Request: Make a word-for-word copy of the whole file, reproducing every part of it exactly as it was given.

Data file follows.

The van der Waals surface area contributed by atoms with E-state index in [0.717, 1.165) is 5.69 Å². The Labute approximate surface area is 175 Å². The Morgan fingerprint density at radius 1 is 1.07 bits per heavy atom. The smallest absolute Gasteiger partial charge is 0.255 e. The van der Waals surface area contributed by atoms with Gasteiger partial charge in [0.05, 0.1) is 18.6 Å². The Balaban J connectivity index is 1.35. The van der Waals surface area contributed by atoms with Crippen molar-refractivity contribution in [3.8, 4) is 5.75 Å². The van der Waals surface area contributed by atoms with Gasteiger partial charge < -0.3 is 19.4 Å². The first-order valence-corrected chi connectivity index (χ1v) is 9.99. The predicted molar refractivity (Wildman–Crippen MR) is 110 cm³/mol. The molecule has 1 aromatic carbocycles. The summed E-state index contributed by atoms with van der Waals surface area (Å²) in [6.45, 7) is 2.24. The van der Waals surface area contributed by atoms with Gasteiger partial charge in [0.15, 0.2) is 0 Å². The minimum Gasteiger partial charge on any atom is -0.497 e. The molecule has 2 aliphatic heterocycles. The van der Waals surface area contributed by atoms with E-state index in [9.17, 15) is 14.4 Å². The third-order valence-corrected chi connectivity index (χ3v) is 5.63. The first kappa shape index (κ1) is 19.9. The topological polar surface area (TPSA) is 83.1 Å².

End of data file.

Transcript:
The van der Waals surface area contributed by atoms with E-state index in [0.717, 1.165) is 5.69 Å². The Labute approximate surface area is 175 Å². The Morgan fingerprint density at radius 1 is 1.07 bits per heavy atom. The smallest absolute Gasteiger partial charge is 0.255 e. The van der Waals surface area contributed by atoms with Gasteiger partial charge in [0.05, 0.1) is 18.6 Å². The Balaban J connectivity index is 1.35. The van der Waals surface area contributed by atoms with Crippen molar-refractivity contribution in [3.8, 4) is 5.75 Å². The van der Waals surface area contributed by atoms with Gasteiger partial charge < -0.3 is 19.4 Å². The first-order valence-corrected chi connectivity index (χ1v) is 9.99. The predicted molar refractivity (Wildman–Crippen MR) is 110 cm³/mol. The molecule has 1 aromatic carbocycles. The summed E-state index contributed by atoms with van der Waals surface area (Å²) in [6.45, 7) is 2.24. The van der Waals surface area contributed by atoms with Gasteiger partial charge in [0.15, 0.2) is 0 Å². The minimum Gasteiger partial charge on any atom is -0.497 e. The molecule has 2 aliphatic heterocycles. The van der Waals surface area contributed by atoms with E-state index in [9.17, 15) is 14.4 Å². The third-order valence-corrected chi connectivity index (χ3v) is 5.63. The first kappa shape index (κ1) is 19.9. The topological polar surface area (TPSA) is 83.1 Å².